Office of House Bill AnalysisH.B. 2505
By: Danburg
State Affairs


The price to beat is a pricing component that is intended to foster
competition for residential and small commercial customers and is set by
applying a six percent reduction to the total bundled electric rate in
effect on January 1, 1999 for that customer class.  Under current law, the
price to beat takes effect January 1, 2002 and expires January 1, 2007.
During this period, the affiliate retail electric provider of the local
utility is restricted from charging residential and small commercial class
customers rates that are different from the price to beat in its
traditional service territory until non affiliated retail electric
providers serve 40 percent or more of the load for that customer class or a
period of 36 months has elapsed from the start date of customer choice.
Certain unexpected events have occurred in the electric market, and
consumers may need assurances that the state will proceed into a
deregulated electric market with the proper safeguards and oversight.
House Bill 2505 extends the price to beat expiration date past January 1,
2007 if certain conditions are not met. 


It is the opinion of the Office of House Bill Analysis that this bill does
not expressly delegate any additional rulemaking authority to a state
officer, department, agency, or institution.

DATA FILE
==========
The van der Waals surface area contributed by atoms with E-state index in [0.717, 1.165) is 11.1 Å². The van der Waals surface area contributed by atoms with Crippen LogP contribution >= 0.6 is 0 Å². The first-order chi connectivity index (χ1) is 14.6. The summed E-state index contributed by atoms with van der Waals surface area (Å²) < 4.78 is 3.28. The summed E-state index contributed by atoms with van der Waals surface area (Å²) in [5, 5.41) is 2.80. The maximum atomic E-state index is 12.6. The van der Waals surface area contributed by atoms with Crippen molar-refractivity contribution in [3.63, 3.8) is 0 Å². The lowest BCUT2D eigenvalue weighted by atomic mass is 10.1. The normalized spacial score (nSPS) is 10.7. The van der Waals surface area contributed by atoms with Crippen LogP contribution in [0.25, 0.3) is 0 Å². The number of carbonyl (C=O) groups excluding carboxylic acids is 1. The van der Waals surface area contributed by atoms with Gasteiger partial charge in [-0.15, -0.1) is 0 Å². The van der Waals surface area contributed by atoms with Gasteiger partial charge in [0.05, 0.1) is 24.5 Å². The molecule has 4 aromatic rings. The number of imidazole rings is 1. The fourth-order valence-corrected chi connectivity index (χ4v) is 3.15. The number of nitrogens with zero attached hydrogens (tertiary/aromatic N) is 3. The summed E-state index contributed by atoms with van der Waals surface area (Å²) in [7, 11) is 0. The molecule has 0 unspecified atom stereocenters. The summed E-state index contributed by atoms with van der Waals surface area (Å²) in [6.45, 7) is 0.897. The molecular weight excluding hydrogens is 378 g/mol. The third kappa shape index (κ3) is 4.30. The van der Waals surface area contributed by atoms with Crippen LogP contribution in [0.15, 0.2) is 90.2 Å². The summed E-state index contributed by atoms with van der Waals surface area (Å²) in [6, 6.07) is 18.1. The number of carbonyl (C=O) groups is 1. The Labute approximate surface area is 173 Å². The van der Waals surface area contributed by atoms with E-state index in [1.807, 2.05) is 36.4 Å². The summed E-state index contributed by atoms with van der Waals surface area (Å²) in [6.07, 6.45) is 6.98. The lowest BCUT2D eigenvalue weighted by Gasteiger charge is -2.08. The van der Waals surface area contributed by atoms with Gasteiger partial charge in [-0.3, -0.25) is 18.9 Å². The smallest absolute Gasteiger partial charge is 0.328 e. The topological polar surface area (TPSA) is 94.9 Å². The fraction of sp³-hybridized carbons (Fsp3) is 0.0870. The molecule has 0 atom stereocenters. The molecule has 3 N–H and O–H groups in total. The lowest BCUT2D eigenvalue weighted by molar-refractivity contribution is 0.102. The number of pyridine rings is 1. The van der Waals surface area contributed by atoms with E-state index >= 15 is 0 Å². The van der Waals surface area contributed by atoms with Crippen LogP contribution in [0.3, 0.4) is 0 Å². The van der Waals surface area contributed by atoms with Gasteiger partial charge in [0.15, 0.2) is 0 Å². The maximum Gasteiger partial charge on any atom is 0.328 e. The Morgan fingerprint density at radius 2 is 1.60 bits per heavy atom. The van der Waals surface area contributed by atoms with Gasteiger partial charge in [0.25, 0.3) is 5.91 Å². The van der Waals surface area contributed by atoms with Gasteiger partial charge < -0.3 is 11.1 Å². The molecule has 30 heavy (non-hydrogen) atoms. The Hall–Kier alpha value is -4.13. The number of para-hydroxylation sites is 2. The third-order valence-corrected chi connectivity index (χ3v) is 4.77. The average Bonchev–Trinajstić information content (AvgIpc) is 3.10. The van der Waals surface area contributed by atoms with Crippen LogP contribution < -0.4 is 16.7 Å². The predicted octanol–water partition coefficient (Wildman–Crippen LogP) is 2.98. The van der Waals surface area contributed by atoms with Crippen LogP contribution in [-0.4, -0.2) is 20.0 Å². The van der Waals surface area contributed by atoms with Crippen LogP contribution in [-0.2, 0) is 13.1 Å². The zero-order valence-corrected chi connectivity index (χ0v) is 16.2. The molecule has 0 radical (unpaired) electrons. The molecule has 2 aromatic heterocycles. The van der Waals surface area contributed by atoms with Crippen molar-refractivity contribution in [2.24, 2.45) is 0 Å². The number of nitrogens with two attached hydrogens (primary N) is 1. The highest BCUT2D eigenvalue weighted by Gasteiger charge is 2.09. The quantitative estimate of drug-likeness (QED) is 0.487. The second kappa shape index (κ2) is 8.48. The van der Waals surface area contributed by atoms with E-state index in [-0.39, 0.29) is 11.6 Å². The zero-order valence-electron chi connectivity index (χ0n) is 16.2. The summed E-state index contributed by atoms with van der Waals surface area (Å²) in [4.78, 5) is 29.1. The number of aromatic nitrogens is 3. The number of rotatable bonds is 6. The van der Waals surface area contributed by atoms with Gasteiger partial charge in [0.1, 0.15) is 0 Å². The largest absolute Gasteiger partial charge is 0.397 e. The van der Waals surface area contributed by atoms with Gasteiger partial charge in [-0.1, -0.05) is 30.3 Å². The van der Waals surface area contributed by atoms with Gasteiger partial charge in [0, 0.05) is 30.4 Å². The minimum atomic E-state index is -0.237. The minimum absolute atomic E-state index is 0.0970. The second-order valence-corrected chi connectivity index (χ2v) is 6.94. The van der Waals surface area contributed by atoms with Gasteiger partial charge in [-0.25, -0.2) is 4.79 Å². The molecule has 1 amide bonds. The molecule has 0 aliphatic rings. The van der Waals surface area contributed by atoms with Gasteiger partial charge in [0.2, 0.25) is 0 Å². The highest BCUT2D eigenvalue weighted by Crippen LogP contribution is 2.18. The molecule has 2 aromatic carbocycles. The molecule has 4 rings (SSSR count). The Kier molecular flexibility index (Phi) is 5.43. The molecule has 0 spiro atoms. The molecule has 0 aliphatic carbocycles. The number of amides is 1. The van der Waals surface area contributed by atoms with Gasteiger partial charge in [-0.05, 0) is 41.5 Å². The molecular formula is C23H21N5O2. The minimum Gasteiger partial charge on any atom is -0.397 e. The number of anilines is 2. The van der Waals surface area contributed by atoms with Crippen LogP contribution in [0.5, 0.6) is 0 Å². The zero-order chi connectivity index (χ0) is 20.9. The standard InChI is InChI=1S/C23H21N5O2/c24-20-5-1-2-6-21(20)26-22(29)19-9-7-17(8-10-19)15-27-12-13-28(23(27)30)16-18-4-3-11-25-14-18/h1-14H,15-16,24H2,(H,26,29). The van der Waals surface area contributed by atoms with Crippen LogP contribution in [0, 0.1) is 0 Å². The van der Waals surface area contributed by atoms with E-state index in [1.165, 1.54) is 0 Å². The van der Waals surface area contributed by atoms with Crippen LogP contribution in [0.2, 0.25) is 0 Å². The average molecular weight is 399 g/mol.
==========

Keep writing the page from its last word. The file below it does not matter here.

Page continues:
House Bill 2505 amends the Utilities Code to conditionally extend the price
to beat expiration date past January 1, 2007.  The time period is extended
if the Public Utility Commission determines that, for service to
residential and small commercial providers, less than 40 percent of the
electric power consumed by the customer class within the affiliated
transmission and distribution utility's certificated service area before
the onset of customer choice is committed to be served by nonaffiliated
retail electric providers and there are not viable and effective
competitive alternatives for the respective customers who have not chosen
to be served by a nonaffiliated retail electric provider.  The bill
specifies that the affiliated retail electric provider is prohibited from
charging rates for residential or small commercial customers that are lower
than, rather than different from, the price to beat until competitors serve
40 percent of the load for that customer class or a period of 36 months has
elapsed from the start date of retail choice.   


September 1, 2001.